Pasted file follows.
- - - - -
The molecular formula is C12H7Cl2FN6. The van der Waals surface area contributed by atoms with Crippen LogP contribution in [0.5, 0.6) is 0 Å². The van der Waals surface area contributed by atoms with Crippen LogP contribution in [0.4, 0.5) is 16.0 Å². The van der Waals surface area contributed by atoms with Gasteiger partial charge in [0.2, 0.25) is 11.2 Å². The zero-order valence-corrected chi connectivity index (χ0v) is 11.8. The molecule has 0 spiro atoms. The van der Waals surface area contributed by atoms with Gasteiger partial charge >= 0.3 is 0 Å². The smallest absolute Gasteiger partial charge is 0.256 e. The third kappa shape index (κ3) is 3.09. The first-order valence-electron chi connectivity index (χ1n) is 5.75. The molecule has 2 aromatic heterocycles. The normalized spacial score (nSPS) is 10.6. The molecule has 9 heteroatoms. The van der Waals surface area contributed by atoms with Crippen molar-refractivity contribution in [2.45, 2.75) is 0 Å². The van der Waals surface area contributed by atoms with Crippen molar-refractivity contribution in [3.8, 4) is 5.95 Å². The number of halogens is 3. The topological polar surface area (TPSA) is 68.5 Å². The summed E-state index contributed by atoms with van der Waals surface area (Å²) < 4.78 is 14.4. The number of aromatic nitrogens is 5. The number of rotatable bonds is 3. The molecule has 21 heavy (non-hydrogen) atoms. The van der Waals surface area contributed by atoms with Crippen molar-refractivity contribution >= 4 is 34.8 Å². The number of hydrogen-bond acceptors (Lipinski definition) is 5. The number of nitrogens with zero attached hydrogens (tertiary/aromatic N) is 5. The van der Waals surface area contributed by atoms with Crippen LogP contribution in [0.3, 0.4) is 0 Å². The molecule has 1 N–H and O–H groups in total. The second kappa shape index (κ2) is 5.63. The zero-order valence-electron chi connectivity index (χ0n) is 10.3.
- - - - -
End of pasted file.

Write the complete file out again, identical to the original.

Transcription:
The molecular formula is C12H7Cl2FN6. The van der Waals surface area contributed by atoms with Crippen LogP contribution in [0.5, 0.6) is 0 Å². The van der Waals surface area contributed by atoms with Crippen LogP contribution in [0.4, 0.5) is 16.0 Å². The van der Waals surface area contributed by atoms with Gasteiger partial charge in [0.2, 0.25) is 11.2 Å². The zero-order valence-corrected chi connectivity index (χ0v) is 11.8. The molecule has 0 spiro atoms. The van der Waals surface area contributed by atoms with Gasteiger partial charge >= 0.3 is 0 Å². The smallest absolute Gasteiger partial charge is 0.256 e. The third kappa shape index (κ3) is 3.09. The first-order valence-electron chi connectivity index (χ1n) is 5.75. The molecule has 2 aromatic heterocycles. The normalized spacial score (nSPS) is 10.6. The molecule has 9 heteroatoms. The van der Waals surface area contributed by atoms with Crippen molar-refractivity contribution in [2.45, 2.75) is 0 Å². The van der Waals surface area contributed by atoms with Crippen molar-refractivity contribution in [3.8, 4) is 5.95 Å². The number of halogens is 3. The topological polar surface area (TPSA) is 68.5 Å². The summed E-state index contributed by atoms with van der Waals surface area (Å²) < 4.78 is 14.4. The number of aromatic nitrogens is 5. The number of rotatable bonds is 3. The molecule has 21 heavy (non-hydrogen) atoms. The van der Waals surface area contributed by atoms with Crippen molar-refractivity contribution >= 4 is 34.8 Å². The number of hydrogen-bond acceptors (Lipinski definition) is 5. The number of nitrogens with zero attached hydrogens (tertiary/aromatic N) is 5. The van der Waals surface area contributed by atoms with Crippen LogP contribution in [0.3, 0.4) is 0 Å². The molecule has 1 N–H and O–H groups in total. The second kappa shape index (κ2) is 5.63. The zero-order valence-electron chi connectivity index (χ0n) is 10.3.